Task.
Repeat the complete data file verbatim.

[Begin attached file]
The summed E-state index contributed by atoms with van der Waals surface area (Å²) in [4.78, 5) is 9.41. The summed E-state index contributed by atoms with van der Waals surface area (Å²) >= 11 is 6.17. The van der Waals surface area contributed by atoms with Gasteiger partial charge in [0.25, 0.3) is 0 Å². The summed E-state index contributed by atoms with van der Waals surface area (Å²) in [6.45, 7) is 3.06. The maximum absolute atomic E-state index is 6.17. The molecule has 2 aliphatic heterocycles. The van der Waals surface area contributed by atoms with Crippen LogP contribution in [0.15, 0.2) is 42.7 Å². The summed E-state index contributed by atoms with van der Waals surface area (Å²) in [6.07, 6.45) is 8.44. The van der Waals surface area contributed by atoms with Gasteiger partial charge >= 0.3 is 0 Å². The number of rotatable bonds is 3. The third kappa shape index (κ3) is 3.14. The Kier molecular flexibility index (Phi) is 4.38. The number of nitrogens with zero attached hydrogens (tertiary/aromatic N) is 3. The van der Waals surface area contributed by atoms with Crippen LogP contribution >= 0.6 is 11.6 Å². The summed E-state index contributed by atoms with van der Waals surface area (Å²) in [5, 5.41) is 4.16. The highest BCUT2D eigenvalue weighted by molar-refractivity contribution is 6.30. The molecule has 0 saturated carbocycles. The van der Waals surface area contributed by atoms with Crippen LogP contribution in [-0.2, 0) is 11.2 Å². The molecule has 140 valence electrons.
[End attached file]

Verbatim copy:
The summed E-state index contributed by atoms with van der Waals surface area (Å²) in [4.78, 5) is 9.41. The summed E-state index contributed by atoms with van der Waals surface area (Å²) >= 11 is 6.17. The van der Waals surface area contributed by atoms with Gasteiger partial charge in [0.25, 0.3) is 0 Å². The summed E-state index contributed by atoms with van der Waals surface area (Å²) in [6.45, 7) is 3.06. The maximum absolute atomic E-state index is 6.17. The molecule has 2 aliphatic heterocycles. The van der Waals surface area contributed by atoms with Crippen LogP contribution in [0.15, 0.2) is 42.7 Å². The summed E-state index contributed by atoms with van der Waals surface area (Å²) in [6.07, 6.45) is 8.44. The van der Waals surface area contributed by atoms with Gasteiger partial charge >= 0.3 is 0 Å². The number of rotatable bonds is 3. The third kappa shape index (κ3) is 3.14. The Kier molecular flexibility index (Phi) is 4.38. The number of nitrogens with zero attached hydrogens (tertiary/aromatic N) is 3. The van der Waals surface area contributed by atoms with Crippen LogP contribution >= 0.6 is 11.6 Å². The summed E-state index contributed by atoms with van der Waals surface area (Å²) in [5, 5.41) is 4.16. The highest BCUT2D eigenvalue weighted by molar-refractivity contribution is 6.30. The molecule has 0 saturated carbocycles. The van der Waals surface area contributed by atoms with Crippen LogP contribution in [-0.2, 0) is 11.2 Å². The molecule has 140 valence electrons.